ENGLEWOOD, Colo. -- Linebacker Danny Trevathan is used to being questioned, criticized and undervalued. A sixth-round pick out of Kentucky in the 2012 draft, many outsiders didn't expect the "undersized" linebacker to make it out of camp.
He did make it out of camp. He went on to play in every game his rookie year.
But last season was his true breakout campaign as he led the team with 125 tackles and started every game. Though many people are, he isn't surprised by his success.
"It's expected by me," Trevathan said. "I always expect to come in, once I get a feel for things, I can fly around and I can be the best player out there, especially playing with great group of guys that I did so I can definitely play really good within this scheme."
Former Broncos linebacker and captain Wesley Woodyard, who signed with the Titans in free agency, was a key factor in Trevathan's rapid development. Trevathan said he learned a lot from Woodyard and he taught him how to be a leader. Woodyard also went to Kentucky and went undrafted. The two, both considered by many to be undersized and potentially not NFL material, formed a bond.
Without Woodyard lining up next to him, Trevathan said his role has grown and that it's now his responsibility to make sure the team gets back to the Super Bowl.
Trevathan is the ultimate underdog. But he is a work-horse and refuses to listen to those who have said he wouldn't succeed in the NFL. In fact, when people call him undersized, he feeds off of it and it pushes him to be better.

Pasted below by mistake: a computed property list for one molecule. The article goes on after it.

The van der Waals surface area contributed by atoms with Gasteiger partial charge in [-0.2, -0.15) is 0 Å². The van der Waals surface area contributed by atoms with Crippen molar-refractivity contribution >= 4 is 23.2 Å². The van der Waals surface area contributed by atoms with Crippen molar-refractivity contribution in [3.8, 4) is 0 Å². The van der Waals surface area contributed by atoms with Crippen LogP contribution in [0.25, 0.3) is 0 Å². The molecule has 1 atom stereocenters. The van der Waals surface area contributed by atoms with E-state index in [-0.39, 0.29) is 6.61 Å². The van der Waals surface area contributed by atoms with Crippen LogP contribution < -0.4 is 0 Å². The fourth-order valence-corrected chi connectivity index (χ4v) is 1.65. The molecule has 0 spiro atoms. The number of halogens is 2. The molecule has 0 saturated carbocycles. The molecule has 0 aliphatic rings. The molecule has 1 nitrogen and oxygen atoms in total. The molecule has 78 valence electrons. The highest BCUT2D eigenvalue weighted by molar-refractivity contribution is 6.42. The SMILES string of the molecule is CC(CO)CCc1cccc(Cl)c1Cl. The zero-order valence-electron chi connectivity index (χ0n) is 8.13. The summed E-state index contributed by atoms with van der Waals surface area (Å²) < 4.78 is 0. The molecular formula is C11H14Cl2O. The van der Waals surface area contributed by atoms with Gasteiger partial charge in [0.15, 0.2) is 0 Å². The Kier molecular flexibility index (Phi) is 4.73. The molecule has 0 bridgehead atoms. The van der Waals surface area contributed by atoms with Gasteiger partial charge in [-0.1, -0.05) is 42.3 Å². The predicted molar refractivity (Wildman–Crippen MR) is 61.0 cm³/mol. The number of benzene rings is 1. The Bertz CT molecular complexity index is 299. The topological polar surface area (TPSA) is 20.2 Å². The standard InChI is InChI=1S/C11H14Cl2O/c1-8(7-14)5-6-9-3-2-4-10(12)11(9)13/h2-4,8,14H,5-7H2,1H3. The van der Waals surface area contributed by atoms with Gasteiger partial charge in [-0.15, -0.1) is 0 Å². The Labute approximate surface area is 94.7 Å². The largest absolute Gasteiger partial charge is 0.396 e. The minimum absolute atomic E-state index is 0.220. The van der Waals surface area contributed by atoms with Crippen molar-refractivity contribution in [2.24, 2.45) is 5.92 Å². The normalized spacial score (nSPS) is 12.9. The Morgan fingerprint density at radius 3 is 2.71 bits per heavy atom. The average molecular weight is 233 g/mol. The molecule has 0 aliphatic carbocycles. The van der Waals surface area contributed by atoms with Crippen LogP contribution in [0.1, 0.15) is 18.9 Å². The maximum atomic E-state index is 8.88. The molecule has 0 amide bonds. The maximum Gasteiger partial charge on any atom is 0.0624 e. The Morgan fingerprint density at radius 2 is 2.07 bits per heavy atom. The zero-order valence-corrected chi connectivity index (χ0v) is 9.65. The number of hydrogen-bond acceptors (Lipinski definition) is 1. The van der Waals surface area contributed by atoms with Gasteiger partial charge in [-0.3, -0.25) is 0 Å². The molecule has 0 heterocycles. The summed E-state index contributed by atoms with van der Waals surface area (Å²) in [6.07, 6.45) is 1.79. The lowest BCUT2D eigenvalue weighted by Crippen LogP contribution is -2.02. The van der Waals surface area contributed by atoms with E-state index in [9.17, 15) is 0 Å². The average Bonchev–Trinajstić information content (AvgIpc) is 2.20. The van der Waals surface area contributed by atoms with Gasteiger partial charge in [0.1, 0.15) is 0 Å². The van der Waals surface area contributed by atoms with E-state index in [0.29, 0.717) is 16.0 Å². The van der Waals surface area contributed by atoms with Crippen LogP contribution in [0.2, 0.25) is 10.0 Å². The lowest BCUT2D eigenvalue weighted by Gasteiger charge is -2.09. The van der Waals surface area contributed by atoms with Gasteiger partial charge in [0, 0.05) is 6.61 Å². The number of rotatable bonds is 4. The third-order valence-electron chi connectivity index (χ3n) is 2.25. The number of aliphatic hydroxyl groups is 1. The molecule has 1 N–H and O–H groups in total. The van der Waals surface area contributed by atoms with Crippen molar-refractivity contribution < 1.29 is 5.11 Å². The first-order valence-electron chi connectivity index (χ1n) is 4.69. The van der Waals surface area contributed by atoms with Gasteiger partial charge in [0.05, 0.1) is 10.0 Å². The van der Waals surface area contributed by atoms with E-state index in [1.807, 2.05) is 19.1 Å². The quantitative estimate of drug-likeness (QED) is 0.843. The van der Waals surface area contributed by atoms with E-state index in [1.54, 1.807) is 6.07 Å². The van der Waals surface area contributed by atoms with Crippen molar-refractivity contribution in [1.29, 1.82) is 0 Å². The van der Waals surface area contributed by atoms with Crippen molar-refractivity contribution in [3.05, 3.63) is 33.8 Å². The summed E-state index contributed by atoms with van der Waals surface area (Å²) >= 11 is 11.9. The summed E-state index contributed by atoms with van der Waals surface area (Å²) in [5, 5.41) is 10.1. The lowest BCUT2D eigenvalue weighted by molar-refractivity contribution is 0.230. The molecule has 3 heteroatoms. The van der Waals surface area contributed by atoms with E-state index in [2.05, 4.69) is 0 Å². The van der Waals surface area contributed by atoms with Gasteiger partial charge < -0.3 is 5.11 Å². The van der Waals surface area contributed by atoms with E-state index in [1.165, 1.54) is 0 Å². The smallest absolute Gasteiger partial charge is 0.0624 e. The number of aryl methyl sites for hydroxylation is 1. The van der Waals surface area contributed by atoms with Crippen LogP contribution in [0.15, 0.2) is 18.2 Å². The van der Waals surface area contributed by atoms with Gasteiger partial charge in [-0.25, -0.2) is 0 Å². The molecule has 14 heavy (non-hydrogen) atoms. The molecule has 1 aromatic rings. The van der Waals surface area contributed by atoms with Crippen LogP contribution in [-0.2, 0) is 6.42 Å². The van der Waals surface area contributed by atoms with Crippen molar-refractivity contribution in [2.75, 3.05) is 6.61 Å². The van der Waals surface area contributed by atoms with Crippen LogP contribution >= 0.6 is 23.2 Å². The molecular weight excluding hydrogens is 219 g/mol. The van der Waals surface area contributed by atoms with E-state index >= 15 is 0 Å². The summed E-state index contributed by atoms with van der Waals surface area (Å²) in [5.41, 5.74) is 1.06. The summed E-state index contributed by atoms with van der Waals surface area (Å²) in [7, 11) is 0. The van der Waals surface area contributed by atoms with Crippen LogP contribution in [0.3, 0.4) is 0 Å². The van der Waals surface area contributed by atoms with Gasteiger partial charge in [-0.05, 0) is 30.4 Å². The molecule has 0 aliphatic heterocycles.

"It's always somebody saying you can't do something in life," Trevathan said. "You always want to overcome those things. I have been fortunate enough to been put in a situation where I have the opportunity where I can. It's my job to make the most of it. Since I came in league, since I started playing football, they said, he can't do this and that. It's always been something I can't do."
During the 2013 season, he certainly showed critics what he can do. He was one of the defense's most consistent assets and proved to be an every-down linebacker. With 125 tackles, his ability to defend the run and drop into coverage became an asset for the defense.
As Trevathan heads into the offseason, he is going to continue improving. He said that if you're a hard worker, there is no offseason.
"There's no such thing as an offseason so you want to take that time to work at things, get your body right, work at things where you messed up, watching film, getting a little bit better," Trevathan said. "Take the time to reassure yourself that you can play at this level. It's hard to do it year in and year out, but the best have to do it."
That work ethic has helped him defy the odds and become a key playmaker on the defense. Now that he has gone the distance to be one of the best linebackers in the NFL, he is ready to prove people wrong again and take the Broncos back to the Super Bowl. The last team to lose the Super Bowl and go back the next season and win was the 1972 Miami Dolphins. He emphasized the importance of practice to make that goal a reality.
"We just need to continue playing and grow as a team," Trevathan said. "We've got high expectations. Practice will always get you there to where you need to be, as long as you take practice seriously."